I did some restoration work on adobe buildings as a kid... They were often over 100 years old, people still lived in them, the walls and roofs were still solid. We came in mostly to remove 'improvements' that had been intended to last 'forever', where forever was under 50 years. Stripped off concrete coatings and waterproof paints that trapped moisture in the walls, removed shrub plantings that made no sense, and shook our heads a lot. These buildings, they could last 300 years, easy, if people didn't keep tacking short-sighted improvements onto them. We pulled out worn-down blocks of adobe, put in new ones made on-site, made plaster with cactus mush for the outside, painted murals of vines along the doorways. Not only did these buildings last nearly forever, but the pieces could all be pulled out and replaced a few at a time. When I started thinking about my own home while living near there, I wanted an adobe, and I wanted to build it to last 500 years if I could. (With maintenance, of course.)

Farmer's Daughter said...

I think EJ's oversimplified. Not all Americans live in a culture of cheap junk.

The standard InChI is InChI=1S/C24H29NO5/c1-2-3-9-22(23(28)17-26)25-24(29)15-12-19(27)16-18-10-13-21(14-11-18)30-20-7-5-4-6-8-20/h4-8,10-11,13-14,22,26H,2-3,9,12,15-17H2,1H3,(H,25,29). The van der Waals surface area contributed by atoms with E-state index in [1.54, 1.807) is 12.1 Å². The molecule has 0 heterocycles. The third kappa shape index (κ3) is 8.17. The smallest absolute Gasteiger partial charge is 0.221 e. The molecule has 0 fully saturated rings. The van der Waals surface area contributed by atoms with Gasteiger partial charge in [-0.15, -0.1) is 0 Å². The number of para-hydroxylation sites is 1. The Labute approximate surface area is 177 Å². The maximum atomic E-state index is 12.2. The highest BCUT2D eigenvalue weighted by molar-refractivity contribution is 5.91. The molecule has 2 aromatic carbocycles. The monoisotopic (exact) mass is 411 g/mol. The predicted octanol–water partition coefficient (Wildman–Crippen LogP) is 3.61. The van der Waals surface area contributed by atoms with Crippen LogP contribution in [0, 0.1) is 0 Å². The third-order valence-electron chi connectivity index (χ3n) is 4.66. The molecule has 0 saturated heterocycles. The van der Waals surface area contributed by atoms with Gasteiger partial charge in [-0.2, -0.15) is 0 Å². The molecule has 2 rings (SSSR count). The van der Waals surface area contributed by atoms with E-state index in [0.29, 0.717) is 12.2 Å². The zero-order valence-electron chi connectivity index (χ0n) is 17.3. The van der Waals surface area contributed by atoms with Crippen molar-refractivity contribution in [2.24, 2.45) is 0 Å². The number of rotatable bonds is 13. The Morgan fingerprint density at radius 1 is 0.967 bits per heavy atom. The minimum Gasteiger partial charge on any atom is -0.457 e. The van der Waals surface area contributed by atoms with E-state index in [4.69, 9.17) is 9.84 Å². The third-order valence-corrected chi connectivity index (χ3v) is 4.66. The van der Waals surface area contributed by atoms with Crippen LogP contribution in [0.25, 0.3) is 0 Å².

Anonymous said...

Just found this blog. But one big quetsion. Refrigeration? Don't need it? Really? I know everything doesn't have to be kept in a refrigerator, but how do you get along with no refrigeration?

Good writing about the chimney fire problem.

Emily at riverfever51@hotmail.com

MojoMan said...

Hello. I'm new here. I look forward to reading your very interesting posts.

I never understood that conventional wisdom about Americans building house to last only X years. That may apply to the crappy commercial boxes that go up everywhere today because it is reasonable to expect them to be torn down or seriously modified with each new tenant.

But houses? My house is well built and nearly 80 years old, and if I do the basic maintenance, there's no reason it shouldn't last basically forever. If I neglect to care for it and the house rots away, that's my fault, not the fault of the builder. I do repairs on many newer homes that are necessitated by poor design and/or poor construction, but I don't think anyone INTENDS to build or buy a home that will last only 30 years. That happens because of greed and/or ignorance.

Maybe when we emerge from our current economic crisis, people will come to understand that good design and quality construction are more valuable than square footage and granite countertops.

Regarding your shed, I'm with Crunchy Chicken. Jack it up, dig down below the frost line, pour concrete footings and piers, and put some flashing between concrete and oak.

Secret Garden Supper Club said...

Thought provoking.